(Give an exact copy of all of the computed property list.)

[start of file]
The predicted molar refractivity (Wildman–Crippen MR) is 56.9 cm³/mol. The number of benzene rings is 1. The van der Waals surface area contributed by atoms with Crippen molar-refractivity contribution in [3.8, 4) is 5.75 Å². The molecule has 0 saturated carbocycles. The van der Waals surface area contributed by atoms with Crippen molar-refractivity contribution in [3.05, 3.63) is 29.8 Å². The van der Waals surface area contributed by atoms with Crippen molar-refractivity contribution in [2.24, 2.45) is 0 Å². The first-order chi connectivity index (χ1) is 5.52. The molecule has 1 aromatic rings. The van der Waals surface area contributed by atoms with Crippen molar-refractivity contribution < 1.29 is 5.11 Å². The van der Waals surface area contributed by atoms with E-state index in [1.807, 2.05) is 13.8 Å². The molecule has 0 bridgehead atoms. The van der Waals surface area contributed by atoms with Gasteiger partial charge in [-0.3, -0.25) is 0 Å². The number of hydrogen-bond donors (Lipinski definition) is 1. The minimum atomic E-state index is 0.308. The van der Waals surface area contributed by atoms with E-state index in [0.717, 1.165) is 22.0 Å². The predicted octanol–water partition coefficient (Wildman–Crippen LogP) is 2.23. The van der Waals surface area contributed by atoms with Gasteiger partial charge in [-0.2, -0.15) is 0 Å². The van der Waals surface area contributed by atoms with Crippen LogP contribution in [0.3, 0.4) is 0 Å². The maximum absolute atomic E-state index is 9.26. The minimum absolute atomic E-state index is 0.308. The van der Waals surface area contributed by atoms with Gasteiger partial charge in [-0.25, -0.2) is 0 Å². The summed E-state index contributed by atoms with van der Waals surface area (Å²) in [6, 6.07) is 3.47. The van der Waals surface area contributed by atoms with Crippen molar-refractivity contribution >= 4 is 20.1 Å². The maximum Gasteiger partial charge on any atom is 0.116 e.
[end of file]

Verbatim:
The predicted molar refractivity (Wildman–Crippen MR) is 56.9 cm³/mol. The number of benzene rings is 1. The van der Waals surface area contributed by atoms with Crippen molar-refractivity contribution in [3.8, 4) is 5.75 Å². The molecule has 0 saturated carbocycles. The van der Waals surface area contributed by atoms with Crippen molar-refractivity contribution in [3.05, 3.63) is 29.8 Å². The van der Waals surface area contributed by atoms with Crippen molar-refractivity contribution in [2.24, 2.45) is 0 Å². The first-order chi connectivity index (χ1) is 5.52. The molecule has 1 aromatic rings. The van der Waals surface area contributed by atoms with Crippen molar-refractivity contribution < 1.29 is 5.11 Å². The van der Waals surface area contributed by atoms with E-state index in [1.807, 2.05) is 13.8 Å². The molecule has 0 bridgehead atoms. The van der Waals surface area contributed by atoms with Gasteiger partial charge in [-0.3, -0.25) is 0 Å². The number of hydrogen-bond donors (Lipinski definition) is 1. The minimum atomic E-state index is 0.308. The van der Waals surface area contributed by atoms with E-state index in [0.717, 1.165) is 22.0 Å². The predicted octanol–water partition coefficient (Wildman–Crippen LogP) is 2.23. The van der Waals surface area contributed by atoms with Gasteiger partial charge in [-0.2, -0.15) is 0 Å². The van der Waals surface area contributed by atoms with Crippen LogP contribution in [0.3, 0.4) is 0 Å². The maximum absolute atomic E-state index is 9.26. The minimum absolute atomic E-state index is 0.308. The van der Waals surface area contributed by atoms with Gasteiger partial charge in [-0.25, -0.2) is 0 Å². The summed E-state index contributed by atoms with van der Waals surface area (Å²) in [6, 6.07) is 3.47. The van der Waals surface area contributed by atoms with Crippen molar-refractivity contribution >= 4 is 20.1 Å². The maximum Gasteiger partial charge on any atom is 0.116 e.